New Hope Recovery Center recognizes the unique addiction treatment needs of the Lesbian, Gay, Bisexual and Transgender, Questioning and Intersex (LGBTQI) population. Having a successful treatment stay means discovering what lies at the heart of the addiction. Through addressing a variety of issues – all forms of homophobia, gender identity and expression, the coming out process, trauma, anxiety, depression, sexual compulsivity – an individual can begin to examine the role of drugs/alcohol in their lives and develop healthier coping skills.
New Hope Recovery Center provides safe, supportive specialized addiction treatment to the lesbian, gay, bisexual and transgender (LGBT) community. We recognize that individuals in the LGBT community may not seek out treatment services for fear of rejection or prejudice. You can rest assured that every member of our staff strongly believe in the diversity of the individual and honor their dignity and self worth.
Located in Lincoln Park, Chicago (right off the Diversey Brown Line Stop), we have a variety of resources in the area to draw from in order to strengthen your recovery program including 12-step clubhouses and LGBT meetings, a strong Alumni/Volunteer base, as well as therapists and doctors dedicated to the mental health, as well as physical health, of the LGBT community. Our goal is to assist you in finding new ways to live life without the use of drugs and alcohol and find greater levels of balance and self-acceptance.
New Hope Recovery Center is a proud member of NALGAP (Association of Lesbian, Gay, Bisexual, Transgender Addiction Professionals and their Allies) which is dedicated to the prevention and treatment of alcoholism, substance abuse, and other addictions in lesbian, gay, bisexual, transgender, queer communities.
Want more information? Below are some articles from our journal about addiction and the LGBTQI community.
LGBT Adult Children of Alcoholics: A Cause for Concern The topic of adult children of alcoholics (commonly referred to as ACOA, or ACA) is important for many reasons. Sadly, most helping professionals have little knowledge of it, especially for clinicians outside of the substance abuse treatment field. This problem, impacting the lives of nearly 22,000,000 Americans, poses a double threat to healthy psychological development of LGBT community.
Addiction and the LGBTQI Community: Socializing and Sobriety One overarching question exists for LGBTQIs facing addiction: Where and how do I socialize after I get sober? For most gay, lesbian, bisexual and transgender people in their 20s and 30s, their social lives often are centered in and around bars. There is no doubt that the prevalence of alcohol and drugs in the LGBTQI Communities is rampant for all age groups.
Addiction, Mental Health, and Bisexuality People often lump lesbian, gay, bisexual, transgender, questioning and intersex individuals into one group, referring to this population as the LGBTQI Community. Bisexual individuals constitute an important group within this larger community whose specific concerns often remain hidden or ignored. A majority of sexuality and mental health research combines people that identify as lesbian, gay, or bisexual. This erroneously assumes their rates of mental health problems are similar. In actuality, research conducted in 2008 found bisexual people report more unmet health and mental health care needs than both heterosexual and gay or lesbian people.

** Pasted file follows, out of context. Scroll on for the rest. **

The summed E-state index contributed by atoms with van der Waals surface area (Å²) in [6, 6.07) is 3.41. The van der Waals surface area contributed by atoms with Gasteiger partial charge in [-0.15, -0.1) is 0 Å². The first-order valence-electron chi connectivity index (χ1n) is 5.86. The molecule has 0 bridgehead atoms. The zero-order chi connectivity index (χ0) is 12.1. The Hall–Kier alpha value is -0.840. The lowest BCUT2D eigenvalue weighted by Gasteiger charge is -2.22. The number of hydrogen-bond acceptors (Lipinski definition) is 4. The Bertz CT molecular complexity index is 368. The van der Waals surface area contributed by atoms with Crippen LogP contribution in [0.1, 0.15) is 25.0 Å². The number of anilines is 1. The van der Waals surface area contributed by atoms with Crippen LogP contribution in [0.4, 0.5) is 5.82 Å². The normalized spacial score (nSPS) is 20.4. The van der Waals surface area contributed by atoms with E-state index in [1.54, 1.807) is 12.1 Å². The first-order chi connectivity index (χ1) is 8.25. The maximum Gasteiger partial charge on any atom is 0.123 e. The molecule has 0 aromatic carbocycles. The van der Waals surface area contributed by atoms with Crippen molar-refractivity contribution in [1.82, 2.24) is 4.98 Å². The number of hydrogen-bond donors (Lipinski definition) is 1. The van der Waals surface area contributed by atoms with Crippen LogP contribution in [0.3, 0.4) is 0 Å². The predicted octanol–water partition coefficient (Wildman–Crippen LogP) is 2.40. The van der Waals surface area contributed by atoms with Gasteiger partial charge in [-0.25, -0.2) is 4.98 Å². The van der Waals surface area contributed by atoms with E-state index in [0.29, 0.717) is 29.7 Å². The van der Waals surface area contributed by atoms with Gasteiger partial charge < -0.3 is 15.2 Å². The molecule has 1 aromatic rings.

Lesbians Seeking Drug and Alcohol Addiction Treatment Alcohol and drug abuse is a major concern for individuals who identify as lesbian. A report published by SAMHSA in 2011 found people who identify as LGBT (lesbian, gay, bisexual and transgender) are significantly more likely than the general population to use and abuse drugs or alcohol. This same study found lesbians are significantly more likely than heterosexual women to drink alcohol heavily. Another study published in 2004 from the Journal of Gay & Lesbian Social Services noted the incidence of substance abuse among lesbians is far higher than their heterosexual peers.
Crystal Meth and Gay Men: What you need to know Crystal methamphetamine has a long and storied history. From its discovery in 1893 to World War II where it was used by Hitler to energize the German troops to the 1960s where it became commonly used among motorcycle gangs, crystal meth is highly addictive and wreaks havoc on whoever uses it. More recently, it has become problematic, in the rural areas of the United States as well as in the LGBT community, most notably with gay men. Chicago has been hard hit by the crystal meth epidemic.
Warning Signs for Crystal Meth Abuse Methamphetamine, also called crystal meth, is highly addictive. It can be used by snorting, smoking or injecting. The components of Meth are highly toxic and include: sodium hydroxide (lye), brake fluid, lithium from battery acid, lighter fluid, rubbing alcohol, drain cleaner, paint thinner, anhydrous ammonia, hydrochloric acid, red phosphorus lye, ether, iodine and ephedrine.